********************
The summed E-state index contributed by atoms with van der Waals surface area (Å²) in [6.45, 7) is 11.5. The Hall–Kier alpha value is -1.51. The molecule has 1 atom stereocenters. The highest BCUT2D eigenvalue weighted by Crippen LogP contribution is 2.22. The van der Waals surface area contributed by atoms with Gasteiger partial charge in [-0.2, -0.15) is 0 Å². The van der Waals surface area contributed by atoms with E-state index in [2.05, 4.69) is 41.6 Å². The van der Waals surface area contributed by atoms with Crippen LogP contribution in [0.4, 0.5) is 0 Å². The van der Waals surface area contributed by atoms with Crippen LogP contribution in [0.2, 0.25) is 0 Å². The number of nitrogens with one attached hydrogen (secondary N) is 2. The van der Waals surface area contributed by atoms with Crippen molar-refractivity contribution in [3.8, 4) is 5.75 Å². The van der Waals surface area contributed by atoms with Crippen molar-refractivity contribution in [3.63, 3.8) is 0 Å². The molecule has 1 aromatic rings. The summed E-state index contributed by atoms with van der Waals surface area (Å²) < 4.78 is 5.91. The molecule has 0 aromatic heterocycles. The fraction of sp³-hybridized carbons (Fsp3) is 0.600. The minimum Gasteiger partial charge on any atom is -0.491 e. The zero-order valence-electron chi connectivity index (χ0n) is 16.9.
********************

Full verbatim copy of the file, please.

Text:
The summed E-state index contributed by atoms with van der Waals surface area (Å²) in [6.45, 7) is 11.5. The Hall–Kier alpha value is -1.51. The molecule has 1 atom stereocenters. The highest BCUT2D eigenvalue weighted by Crippen LogP contribution is 2.22. The van der Waals surface area contributed by atoms with Gasteiger partial charge in [-0.2, -0.15) is 0 Å². The van der Waals surface area contributed by atoms with E-state index in [2.05, 4.69) is 41.6 Å². The van der Waals surface area contributed by atoms with Crippen LogP contribution in [0.4, 0.5) is 0 Å². The van der Waals surface area contributed by atoms with Crippen LogP contribution in [0.2, 0.25) is 0 Å². The number of nitrogens with one attached hydrogen (secondary N) is 2. The van der Waals surface area contributed by atoms with Crippen molar-refractivity contribution in [3.8, 4) is 5.75 Å². The van der Waals surface area contributed by atoms with Crippen molar-refractivity contribution in [3.63, 3.8) is 0 Å². The molecule has 1 aromatic rings. The summed E-state index contributed by atoms with van der Waals surface area (Å²) < 4.78 is 5.91. The molecule has 0 aromatic heterocycles. The fraction of sp³-hybridized carbons (Fsp3) is 0.600. The minimum Gasteiger partial charge on any atom is -0.491 e. The zero-order valence-electron chi connectivity index (χ0n) is 16.9.